An anisotropic polysilicon etching process in Cl2 /HBr/He is disclosed. The use of HBr allows operation under high poly:oxide selectivity conditions that would otherwise produce lateral etching of poly under the photoresist mask (isotropy). Selectivity poly:resist is also greatly increased with HBr. Therefore, the use of HBr appears to enhance poly sidewall passivation without relying on resist redeposition.
The disclosed process has a wider window and is less sensitive than a baseline chlorine process, especially with respect to profile control.
Preferred process settings are: 270 mTorr, 200 Watts, 0.5 cm gap, 45 sccm He, 80 sccm Cl2, 55 sccm HBr.
Overall, the selectivity poly:oxide has been improved from 30:1 to above 40:1, the selectivity poly:resist has been improved from 1.6:1 to above 4:1, and anisotropy is realized with up to 60% overetch as compared with 30% in a chlorine only process (which can occasionally produce notching). Gate oxide loss can be contained within 50 Å with 30% overetch, while etching 3400 Å POCl3 poly. This figure could be improved at no expense to the profile control by dropping the power during overetch (to 100-150 Watts).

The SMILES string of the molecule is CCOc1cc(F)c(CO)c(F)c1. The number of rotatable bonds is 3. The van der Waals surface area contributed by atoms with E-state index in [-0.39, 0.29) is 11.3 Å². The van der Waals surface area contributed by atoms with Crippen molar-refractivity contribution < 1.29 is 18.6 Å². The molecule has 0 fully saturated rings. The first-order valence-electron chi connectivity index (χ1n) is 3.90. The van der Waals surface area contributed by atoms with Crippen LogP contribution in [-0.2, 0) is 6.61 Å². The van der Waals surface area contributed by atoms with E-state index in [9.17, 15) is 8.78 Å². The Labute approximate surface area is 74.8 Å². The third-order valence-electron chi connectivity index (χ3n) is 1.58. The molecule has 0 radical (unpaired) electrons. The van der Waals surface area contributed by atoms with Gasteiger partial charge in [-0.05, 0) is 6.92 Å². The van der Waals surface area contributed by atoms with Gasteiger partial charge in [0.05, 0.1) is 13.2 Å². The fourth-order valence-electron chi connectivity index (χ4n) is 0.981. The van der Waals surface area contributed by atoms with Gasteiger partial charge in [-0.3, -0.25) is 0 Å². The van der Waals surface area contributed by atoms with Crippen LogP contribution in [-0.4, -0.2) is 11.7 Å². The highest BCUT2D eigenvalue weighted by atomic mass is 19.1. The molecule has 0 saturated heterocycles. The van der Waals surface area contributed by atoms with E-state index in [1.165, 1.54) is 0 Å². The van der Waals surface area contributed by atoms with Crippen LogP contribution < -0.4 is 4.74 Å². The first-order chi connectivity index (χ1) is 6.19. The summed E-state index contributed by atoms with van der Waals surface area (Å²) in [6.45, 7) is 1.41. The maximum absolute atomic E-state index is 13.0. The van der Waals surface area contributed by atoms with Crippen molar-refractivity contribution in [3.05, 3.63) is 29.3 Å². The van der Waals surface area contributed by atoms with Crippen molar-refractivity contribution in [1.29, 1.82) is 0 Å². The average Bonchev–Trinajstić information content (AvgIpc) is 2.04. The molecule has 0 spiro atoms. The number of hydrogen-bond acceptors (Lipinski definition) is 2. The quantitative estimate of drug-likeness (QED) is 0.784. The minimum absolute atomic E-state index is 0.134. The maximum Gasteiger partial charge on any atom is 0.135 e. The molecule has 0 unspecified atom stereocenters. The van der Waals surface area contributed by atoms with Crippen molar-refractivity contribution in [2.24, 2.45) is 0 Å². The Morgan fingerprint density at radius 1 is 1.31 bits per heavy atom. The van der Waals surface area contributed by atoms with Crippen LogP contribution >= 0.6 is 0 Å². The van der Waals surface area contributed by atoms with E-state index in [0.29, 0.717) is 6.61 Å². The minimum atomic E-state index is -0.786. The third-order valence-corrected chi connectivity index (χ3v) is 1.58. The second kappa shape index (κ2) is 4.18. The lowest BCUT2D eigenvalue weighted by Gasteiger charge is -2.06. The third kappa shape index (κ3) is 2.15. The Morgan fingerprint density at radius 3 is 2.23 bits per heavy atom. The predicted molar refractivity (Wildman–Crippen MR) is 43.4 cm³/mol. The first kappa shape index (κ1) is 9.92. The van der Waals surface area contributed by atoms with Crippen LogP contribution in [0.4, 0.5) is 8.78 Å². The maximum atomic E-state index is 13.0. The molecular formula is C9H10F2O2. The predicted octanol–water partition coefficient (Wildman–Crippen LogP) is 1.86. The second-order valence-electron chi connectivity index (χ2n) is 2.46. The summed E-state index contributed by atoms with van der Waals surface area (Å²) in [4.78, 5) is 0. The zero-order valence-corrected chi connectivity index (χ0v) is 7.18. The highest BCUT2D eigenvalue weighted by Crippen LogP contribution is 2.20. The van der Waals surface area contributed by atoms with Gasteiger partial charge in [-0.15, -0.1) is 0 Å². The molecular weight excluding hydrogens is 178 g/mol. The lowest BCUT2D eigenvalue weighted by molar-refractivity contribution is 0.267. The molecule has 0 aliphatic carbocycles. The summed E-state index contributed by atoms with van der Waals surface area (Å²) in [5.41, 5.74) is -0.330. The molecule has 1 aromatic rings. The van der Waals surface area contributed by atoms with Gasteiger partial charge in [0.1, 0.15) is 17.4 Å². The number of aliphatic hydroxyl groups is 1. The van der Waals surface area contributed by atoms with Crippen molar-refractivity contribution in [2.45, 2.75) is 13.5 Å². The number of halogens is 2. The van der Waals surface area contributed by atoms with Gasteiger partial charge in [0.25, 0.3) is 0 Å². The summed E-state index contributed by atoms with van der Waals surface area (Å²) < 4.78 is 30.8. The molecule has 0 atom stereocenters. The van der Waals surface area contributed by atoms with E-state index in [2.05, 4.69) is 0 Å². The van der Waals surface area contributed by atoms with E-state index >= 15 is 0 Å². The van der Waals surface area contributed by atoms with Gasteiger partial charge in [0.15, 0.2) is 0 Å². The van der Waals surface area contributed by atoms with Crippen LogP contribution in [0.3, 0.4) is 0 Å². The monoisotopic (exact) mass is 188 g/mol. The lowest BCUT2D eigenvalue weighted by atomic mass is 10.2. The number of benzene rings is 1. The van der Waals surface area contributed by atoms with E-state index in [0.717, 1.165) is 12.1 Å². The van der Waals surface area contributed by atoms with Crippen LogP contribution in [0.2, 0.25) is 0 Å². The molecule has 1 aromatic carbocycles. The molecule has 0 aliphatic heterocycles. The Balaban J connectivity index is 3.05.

Using etching equipment other than that described above, it is evident that the equipment-specific process parameters would be scaled accordingly.
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|U.S. Classification||438/714, 438/734, 257/E21.312, 257/E21.195, 438/719, 438/906, 438/738, 438/743, 438/729, 257/E21.314|
|International Classification||H01L21/3213, H01L21/28|
|Cooperative Classification||Y10S438/906, H01L21/28026, H01L21/32137, H01L21/32139|
|European Classification||H01L21/3213C4B2, H01L21/3213D, H01L21/28E2B|
|Dec 20, 1990||AS||Assignment|
Owner name: LSI LOGIC CORPORATION, 1551 MCCARTHY BLVD., MILPIT
Free format text: ASSIGNMENT OF ASSIGNORS INTEREST.;ASSIGNOR:SCHOENBORN, PHILIPPE;REEL/FRAME:005555/0109
Effective date: 19901217